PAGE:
That said, the work doesn't end once everyone understands the "why" behind the move. It then becomes important to clarify how cleaning will occur, with emphasis on the fact that it will not impact occupants' ability to work. Occupants need to know cleaning will be scheduled around the work they do, and not the other way around; and that quiet equipment and fragrance-free chemicals will be used.
"Everyone has the perception of a noisy vacuum banging around the office, with a boom box on the cart blaring music and the smell of cleaners in the air," Butterfield says. "These concerns have to be dispelled."
The cleaning operation also needs a clear plan for cooperation. Butterfield says this is where inspection, communication and tracking software can help.
"This software formalizes communications with the client and offers feedback opportunities for clients at the same time," Butterfield says. He explains the software gives occupants a place to schedule events and helps cleaning managers schedule around those events. For instance, if a client books a training room for Friday, the software generates an e-mail apprising cleaning supervisors of the change. The system then prints out the day's activities enabling cleaning crews to vary schedules based on client input.
State Farm utilizes this type of software and gives both occupants and clients access to it. Cleaning supervisors pull this schedule at 2 p.m. each day to craft the following day's schedule.
"This doesn't mean a change in the staff's time," says Spencer. "It just means a change in where they go at certain times."
State Farm also requires all cleaners to wear communication devices. When the unexpected happens, such as a break room spill, it's addressed immediately instead of the following day. This reduces complaints, adds Spencer, who says his organization rarely receives negative feedback anymore.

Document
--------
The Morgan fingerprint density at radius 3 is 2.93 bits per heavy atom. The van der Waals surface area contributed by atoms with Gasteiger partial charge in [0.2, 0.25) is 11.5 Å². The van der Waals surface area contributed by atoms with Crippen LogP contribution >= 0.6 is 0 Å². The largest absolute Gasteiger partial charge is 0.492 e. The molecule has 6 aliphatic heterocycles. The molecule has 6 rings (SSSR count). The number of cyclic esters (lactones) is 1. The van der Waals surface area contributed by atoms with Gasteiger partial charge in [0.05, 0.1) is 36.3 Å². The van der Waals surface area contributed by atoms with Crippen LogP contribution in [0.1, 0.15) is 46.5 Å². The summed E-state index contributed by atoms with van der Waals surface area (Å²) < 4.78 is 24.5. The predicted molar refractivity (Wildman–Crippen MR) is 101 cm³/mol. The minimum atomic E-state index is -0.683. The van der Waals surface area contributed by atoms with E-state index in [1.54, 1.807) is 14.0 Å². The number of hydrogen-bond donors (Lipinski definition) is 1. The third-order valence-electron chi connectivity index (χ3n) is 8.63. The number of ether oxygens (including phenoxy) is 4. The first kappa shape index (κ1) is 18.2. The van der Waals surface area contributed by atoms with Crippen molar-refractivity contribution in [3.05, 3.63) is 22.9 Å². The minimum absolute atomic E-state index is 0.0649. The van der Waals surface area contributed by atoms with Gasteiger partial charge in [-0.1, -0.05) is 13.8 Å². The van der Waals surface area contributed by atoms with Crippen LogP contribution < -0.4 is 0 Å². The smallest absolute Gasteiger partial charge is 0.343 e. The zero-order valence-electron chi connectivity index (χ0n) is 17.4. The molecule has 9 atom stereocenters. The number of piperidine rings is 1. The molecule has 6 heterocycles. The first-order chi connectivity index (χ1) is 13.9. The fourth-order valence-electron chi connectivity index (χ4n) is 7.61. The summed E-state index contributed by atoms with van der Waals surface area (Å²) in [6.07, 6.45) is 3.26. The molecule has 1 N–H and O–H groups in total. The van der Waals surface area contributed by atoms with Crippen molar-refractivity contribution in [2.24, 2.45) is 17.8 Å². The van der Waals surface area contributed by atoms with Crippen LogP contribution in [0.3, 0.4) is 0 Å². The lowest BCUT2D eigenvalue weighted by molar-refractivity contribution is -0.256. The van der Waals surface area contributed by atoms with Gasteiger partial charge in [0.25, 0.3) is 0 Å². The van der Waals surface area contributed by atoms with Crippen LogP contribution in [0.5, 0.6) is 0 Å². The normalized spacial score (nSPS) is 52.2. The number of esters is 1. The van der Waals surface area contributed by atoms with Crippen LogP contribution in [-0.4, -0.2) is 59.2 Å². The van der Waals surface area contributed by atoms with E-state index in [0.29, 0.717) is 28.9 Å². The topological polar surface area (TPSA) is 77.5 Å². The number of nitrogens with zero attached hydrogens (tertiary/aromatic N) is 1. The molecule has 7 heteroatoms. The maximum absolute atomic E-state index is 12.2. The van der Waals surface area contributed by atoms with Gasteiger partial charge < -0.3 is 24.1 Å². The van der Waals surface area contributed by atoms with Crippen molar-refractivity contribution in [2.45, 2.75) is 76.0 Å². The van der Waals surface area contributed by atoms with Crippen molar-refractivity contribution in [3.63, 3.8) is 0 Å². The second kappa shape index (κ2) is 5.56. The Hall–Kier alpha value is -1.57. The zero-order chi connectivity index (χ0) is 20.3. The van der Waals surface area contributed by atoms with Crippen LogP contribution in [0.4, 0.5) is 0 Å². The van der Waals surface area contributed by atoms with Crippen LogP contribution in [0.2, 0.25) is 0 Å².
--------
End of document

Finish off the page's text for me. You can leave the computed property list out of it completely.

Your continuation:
The Spirit Of Compromise
Some managers comment that cleaning operations are too set in their ways for day cleaning. If this is the case, it might be because the spirit of compromise isn't also part of daytime operations, says Spencer. Cleaning crews cannot barge in and clean at will, without flexibility in the process.
This may require coming in a few hours early to clean sensitive areas before workers arrive, he says. The first crew arrives at 5 a.m. to clean State Farm's main entrances, executive offices, human resources areas and restroom floors.
Cleaning restroom floors before people arrive offers tremendous benefits, says Spencer, because once they're done, they do not require mopping again until the following morning.
"You don't have to put up "Wet Floor" or "Closed for Cleaning" signs, because they're already done," he explains.
State Farm cleaners also sweep or power vacuum main and secondary corridors before occupants arrive, while cubicle areas receive a thorough vacuuming and dusting on Saturday mornings.
The remaining cleaning takes place during the day. For instance, entrance cleaners focus on entry ways, cleaning glass, dusting and more throughout the day; break room cleaners keep those areas clean; and restroom specialists go from restroom to restroom cleaning sinks, toilets and stocking supplies all day long.